High-Hanging Fruit: How Gender Bias Remains Entrenched in Performance Evaluations. By: Wynn, Alison T. and Carian, Emily K. 2023. Social Problems.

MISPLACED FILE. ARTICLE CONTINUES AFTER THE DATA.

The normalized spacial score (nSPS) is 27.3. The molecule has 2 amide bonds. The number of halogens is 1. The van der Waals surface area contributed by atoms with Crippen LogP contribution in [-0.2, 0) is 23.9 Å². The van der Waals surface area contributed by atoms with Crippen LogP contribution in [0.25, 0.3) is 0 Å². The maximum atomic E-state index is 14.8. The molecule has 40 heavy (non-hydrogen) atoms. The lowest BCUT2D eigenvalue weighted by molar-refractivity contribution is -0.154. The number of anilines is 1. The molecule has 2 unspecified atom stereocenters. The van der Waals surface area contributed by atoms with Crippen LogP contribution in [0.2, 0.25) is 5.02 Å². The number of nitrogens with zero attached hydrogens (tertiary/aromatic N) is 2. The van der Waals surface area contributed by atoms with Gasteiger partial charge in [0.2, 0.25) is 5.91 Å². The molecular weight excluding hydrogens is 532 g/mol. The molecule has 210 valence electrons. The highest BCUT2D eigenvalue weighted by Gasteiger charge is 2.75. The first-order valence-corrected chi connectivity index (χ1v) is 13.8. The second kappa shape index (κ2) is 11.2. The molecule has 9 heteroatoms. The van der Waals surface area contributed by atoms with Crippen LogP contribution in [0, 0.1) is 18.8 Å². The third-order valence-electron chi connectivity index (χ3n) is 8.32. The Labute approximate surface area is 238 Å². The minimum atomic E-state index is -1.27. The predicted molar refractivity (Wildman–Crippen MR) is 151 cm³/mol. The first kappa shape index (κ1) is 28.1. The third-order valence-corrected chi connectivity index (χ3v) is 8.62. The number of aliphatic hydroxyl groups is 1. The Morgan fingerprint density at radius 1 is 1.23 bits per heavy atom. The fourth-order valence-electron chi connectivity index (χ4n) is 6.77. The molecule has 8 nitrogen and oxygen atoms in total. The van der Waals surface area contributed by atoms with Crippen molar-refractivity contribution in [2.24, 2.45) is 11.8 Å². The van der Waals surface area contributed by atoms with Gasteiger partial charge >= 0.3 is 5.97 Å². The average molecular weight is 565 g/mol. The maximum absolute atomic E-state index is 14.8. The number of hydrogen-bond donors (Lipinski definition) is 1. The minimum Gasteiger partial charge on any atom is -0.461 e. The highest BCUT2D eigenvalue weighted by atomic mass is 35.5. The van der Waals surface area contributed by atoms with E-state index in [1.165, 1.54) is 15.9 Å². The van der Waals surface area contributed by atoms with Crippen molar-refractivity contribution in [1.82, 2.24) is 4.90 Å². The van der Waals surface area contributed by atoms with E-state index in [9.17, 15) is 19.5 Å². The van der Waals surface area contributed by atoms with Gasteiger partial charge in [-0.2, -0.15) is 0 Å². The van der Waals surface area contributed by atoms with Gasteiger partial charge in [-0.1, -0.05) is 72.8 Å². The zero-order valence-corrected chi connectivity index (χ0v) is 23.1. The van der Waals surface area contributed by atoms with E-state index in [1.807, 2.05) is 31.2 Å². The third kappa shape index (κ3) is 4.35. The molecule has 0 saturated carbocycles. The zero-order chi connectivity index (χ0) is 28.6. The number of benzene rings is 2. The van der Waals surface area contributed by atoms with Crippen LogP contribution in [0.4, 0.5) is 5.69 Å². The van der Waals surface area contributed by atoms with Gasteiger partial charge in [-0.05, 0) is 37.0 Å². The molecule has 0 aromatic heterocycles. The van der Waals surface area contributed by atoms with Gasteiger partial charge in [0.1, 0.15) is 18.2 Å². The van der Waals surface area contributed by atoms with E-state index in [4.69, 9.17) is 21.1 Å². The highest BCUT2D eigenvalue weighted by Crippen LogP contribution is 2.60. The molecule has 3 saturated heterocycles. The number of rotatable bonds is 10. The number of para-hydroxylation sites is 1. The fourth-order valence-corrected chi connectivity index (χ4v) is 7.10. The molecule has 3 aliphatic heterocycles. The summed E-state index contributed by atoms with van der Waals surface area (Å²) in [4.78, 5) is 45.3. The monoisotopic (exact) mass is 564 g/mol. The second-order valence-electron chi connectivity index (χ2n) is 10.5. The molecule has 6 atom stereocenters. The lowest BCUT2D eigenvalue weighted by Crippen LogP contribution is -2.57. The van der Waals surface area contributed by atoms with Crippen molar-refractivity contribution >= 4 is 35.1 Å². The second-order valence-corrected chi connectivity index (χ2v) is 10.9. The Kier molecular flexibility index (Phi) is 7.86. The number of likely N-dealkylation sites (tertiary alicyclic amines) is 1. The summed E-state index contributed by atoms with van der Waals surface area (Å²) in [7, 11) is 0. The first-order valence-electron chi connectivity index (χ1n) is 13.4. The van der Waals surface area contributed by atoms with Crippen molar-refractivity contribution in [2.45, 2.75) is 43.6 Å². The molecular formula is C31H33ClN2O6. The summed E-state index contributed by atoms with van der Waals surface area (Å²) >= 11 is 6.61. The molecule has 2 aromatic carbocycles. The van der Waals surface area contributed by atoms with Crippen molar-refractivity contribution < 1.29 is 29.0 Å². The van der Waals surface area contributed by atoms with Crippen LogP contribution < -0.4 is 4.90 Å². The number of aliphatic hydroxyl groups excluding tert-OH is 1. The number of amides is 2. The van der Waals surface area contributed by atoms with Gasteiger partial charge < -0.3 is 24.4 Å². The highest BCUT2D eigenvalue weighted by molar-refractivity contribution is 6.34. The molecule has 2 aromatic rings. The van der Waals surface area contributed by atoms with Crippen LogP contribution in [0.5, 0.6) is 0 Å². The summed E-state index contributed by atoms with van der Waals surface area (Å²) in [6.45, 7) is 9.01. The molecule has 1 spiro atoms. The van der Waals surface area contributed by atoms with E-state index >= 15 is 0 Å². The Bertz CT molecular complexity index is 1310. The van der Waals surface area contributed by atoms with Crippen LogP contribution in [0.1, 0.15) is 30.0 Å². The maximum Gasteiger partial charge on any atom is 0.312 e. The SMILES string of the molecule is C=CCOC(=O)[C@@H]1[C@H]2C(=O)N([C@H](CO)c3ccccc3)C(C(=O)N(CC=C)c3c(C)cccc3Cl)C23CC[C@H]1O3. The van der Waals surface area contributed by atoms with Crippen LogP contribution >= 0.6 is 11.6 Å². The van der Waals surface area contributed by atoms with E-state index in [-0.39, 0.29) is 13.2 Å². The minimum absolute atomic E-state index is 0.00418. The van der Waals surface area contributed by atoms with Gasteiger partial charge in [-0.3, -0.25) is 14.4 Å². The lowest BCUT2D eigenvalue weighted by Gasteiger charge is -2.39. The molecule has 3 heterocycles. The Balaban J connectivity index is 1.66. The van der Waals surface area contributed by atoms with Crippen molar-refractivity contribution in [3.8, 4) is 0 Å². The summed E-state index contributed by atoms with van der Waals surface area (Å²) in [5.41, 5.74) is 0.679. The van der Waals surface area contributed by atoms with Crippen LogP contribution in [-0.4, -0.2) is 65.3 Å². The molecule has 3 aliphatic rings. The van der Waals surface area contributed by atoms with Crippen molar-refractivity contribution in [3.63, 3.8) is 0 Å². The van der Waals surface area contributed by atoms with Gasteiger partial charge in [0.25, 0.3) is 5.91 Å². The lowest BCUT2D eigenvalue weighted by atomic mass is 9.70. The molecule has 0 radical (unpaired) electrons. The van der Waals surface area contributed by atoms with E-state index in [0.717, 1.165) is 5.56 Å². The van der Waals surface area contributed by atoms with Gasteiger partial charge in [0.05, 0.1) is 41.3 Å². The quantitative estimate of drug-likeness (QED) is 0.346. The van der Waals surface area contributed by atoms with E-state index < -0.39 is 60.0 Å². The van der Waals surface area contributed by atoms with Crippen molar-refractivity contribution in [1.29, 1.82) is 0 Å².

Organizations are increasingly engaging in concerted efforts to mitigate bias in processes such as performance evaluations. However, little research examines what makes bias easier for organizations to address through formal initiatives and what makes bias more resistant to such change. When organizations shed light on the biases embedded in a particular organizational process, where are interventions successful, and where do they fall short? Using a longitudinal sample of performance evaluations from an elite professional services firm, we find that managers have an easier time reducing gender differences in the way they view employees’ behaviors, as compared to the way managers value those behaviors. Managers successfully decreased gendered descriptions of personality and communication style. However, when we examine the relationship between language patterns and rating, we find that the same behaviors correspond with a different payoff for women and men. Our findings add to the literature on organizational change by identifying the successes and challenges of bias mitigation efforts aimed at training managers, and we contribute to research on status and stereotypes by identifying new pathways through which cultural ideas about gender impact the evaluation of employees.